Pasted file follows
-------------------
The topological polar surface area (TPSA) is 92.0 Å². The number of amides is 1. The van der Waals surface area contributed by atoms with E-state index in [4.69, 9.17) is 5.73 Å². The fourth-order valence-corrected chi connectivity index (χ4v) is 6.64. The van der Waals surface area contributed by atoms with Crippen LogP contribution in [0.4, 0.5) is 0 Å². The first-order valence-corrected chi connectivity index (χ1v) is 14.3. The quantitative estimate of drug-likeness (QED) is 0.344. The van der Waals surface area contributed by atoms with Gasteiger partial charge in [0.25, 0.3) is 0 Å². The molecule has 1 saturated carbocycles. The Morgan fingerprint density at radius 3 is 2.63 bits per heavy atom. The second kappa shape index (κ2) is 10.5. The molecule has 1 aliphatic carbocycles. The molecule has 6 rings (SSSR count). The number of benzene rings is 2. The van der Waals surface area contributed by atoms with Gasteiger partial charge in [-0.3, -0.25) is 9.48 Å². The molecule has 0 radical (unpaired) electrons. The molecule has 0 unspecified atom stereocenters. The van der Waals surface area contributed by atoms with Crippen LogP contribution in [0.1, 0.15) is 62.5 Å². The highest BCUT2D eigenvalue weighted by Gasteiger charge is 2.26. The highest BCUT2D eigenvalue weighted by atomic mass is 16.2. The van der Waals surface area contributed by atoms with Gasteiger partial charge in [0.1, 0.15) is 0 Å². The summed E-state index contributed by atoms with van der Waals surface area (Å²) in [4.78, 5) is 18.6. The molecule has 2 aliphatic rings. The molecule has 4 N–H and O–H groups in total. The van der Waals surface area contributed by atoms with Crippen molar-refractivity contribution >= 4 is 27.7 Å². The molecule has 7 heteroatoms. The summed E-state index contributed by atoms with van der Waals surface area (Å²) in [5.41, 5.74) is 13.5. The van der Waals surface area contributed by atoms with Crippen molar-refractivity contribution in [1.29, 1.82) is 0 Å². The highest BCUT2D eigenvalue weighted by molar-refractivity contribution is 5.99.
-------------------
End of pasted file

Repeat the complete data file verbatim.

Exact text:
The topological polar surface area (TPSA) is 92.0 Å². The number of amides is 1. The van der Waals surface area contributed by atoms with E-state index in [4.69, 9.17) is 5.73 Å². The fourth-order valence-corrected chi connectivity index (χ4v) is 6.64. The van der Waals surface area contributed by atoms with Crippen LogP contribution in [0.4, 0.5) is 0 Å². The first-order valence-corrected chi connectivity index (χ1v) is 14.3. The quantitative estimate of drug-likeness (QED) is 0.344. The van der Waals surface area contributed by atoms with Gasteiger partial charge in [0.25, 0.3) is 0 Å². The molecule has 1 saturated carbocycles. The Morgan fingerprint density at radius 3 is 2.63 bits per heavy atom. The second kappa shape index (κ2) is 10.5. The molecule has 1 aliphatic carbocycles. The molecule has 6 rings (SSSR count). The number of benzene rings is 2. The van der Waals surface area contributed by atoms with Gasteiger partial charge in [-0.3, -0.25) is 9.48 Å². The molecule has 0 radical (unpaired) electrons. The molecule has 0 unspecified atom stereocenters. The van der Waals surface area contributed by atoms with Crippen LogP contribution in [0.1, 0.15) is 62.5 Å². The highest BCUT2D eigenvalue weighted by Gasteiger charge is 2.26. The highest BCUT2D eigenvalue weighted by atomic mass is 16.2. The van der Waals surface area contributed by atoms with Gasteiger partial charge in [0.1, 0.15) is 0 Å². The summed E-state index contributed by atoms with van der Waals surface area (Å²) in [4.78, 5) is 18.6. The molecule has 2 aliphatic rings. The molecule has 4 N–H and O–H groups in total. The van der Waals surface area contributed by atoms with Crippen molar-refractivity contribution >= 4 is 27.7 Å². The molecule has 7 heteroatoms. The summed E-state index contributed by atoms with van der Waals surface area (Å²) in [5.41, 5.74) is 13.5. The van der Waals surface area contributed by atoms with Crippen molar-refractivity contribution in [1.29, 1.82) is 0 Å². The highest BCUT2D eigenvalue weighted by molar-refractivity contribution is 5.99.